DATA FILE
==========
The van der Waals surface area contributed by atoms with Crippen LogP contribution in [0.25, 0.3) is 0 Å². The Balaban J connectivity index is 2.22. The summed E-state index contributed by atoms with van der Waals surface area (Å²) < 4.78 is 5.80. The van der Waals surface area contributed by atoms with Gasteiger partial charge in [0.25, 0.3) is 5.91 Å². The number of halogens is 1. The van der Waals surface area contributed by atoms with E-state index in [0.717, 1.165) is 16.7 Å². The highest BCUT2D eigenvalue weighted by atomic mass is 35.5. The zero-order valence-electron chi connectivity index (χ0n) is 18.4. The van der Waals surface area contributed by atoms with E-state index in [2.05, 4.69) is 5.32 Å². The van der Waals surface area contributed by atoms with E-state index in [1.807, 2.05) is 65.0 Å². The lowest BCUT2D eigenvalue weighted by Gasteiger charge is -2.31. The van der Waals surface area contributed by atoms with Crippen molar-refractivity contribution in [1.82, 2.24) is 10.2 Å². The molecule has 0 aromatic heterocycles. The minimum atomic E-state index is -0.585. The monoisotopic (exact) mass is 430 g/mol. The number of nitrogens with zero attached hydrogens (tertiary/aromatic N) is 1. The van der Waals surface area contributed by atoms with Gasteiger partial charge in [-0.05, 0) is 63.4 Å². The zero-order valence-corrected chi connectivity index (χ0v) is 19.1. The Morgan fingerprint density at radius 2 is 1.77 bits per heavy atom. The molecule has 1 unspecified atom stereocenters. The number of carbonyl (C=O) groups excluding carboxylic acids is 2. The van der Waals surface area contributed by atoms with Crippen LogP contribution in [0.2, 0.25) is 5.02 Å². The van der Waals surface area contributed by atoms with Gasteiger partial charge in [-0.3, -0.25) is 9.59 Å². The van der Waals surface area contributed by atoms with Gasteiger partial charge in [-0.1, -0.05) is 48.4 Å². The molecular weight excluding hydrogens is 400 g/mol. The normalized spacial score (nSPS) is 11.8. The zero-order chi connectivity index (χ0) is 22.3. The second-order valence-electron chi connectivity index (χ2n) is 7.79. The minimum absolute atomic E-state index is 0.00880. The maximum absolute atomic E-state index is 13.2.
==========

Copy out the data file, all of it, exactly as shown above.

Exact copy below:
The van der Waals surface area contributed by atoms with Crippen LogP contribution in [0.25, 0.3) is 0 Å². The Balaban J connectivity index is 2.22. The summed E-state index contributed by atoms with van der Waals surface area (Å²) < 4.78 is 5.80. The van der Waals surface area contributed by atoms with Gasteiger partial charge in [0.25, 0.3) is 5.91 Å². The number of halogens is 1. The van der Waals surface area contributed by atoms with E-state index in [0.717, 1.165) is 16.7 Å². The highest BCUT2D eigenvalue weighted by atomic mass is 35.5. The zero-order valence-electron chi connectivity index (χ0n) is 18.4. The van der Waals surface area contributed by atoms with E-state index in [2.05, 4.69) is 5.32 Å². The van der Waals surface area contributed by atoms with E-state index in [1.807, 2.05) is 65.0 Å². The lowest BCUT2D eigenvalue weighted by Gasteiger charge is -2.31. The van der Waals surface area contributed by atoms with Crippen molar-refractivity contribution in [1.82, 2.24) is 10.2 Å². The molecule has 0 aromatic heterocycles. The minimum atomic E-state index is -0.585. The monoisotopic (exact) mass is 430 g/mol. The number of nitrogens with zero attached hydrogens (tertiary/aromatic N) is 1. The van der Waals surface area contributed by atoms with Gasteiger partial charge in [-0.05, 0) is 63.4 Å². The zero-order valence-corrected chi connectivity index (χ0v) is 19.1. The Morgan fingerprint density at radius 2 is 1.77 bits per heavy atom. The molecule has 1 unspecified atom stereocenters. The number of carbonyl (C=O) groups excluding carboxylic acids is 2. The van der Waals surface area contributed by atoms with Crippen LogP contribution in [0.2, 0.25) is 5.02 Å². The van der Waals surface area contributed by atoms with Gasteiger partial charge in [-0.3, -0.25) is 9.59 Å². The van der Waals surface area contributed by atoms with Gasteiger partial charge in [-0.1, -0.05) is 48.4 Å². The molecular weight excluding hydrogens is 400 g/mol. The normalized spacial score (nSPS) is 11.8. The zero-order chi connectivity index (χ0) is 22.3. The second-order valence-electron chi connectivity index (χ2n) is 7.79. The minimum absolute atomic E-state index is 0.00880. The maximum absolute atomic E-state index is 13.2.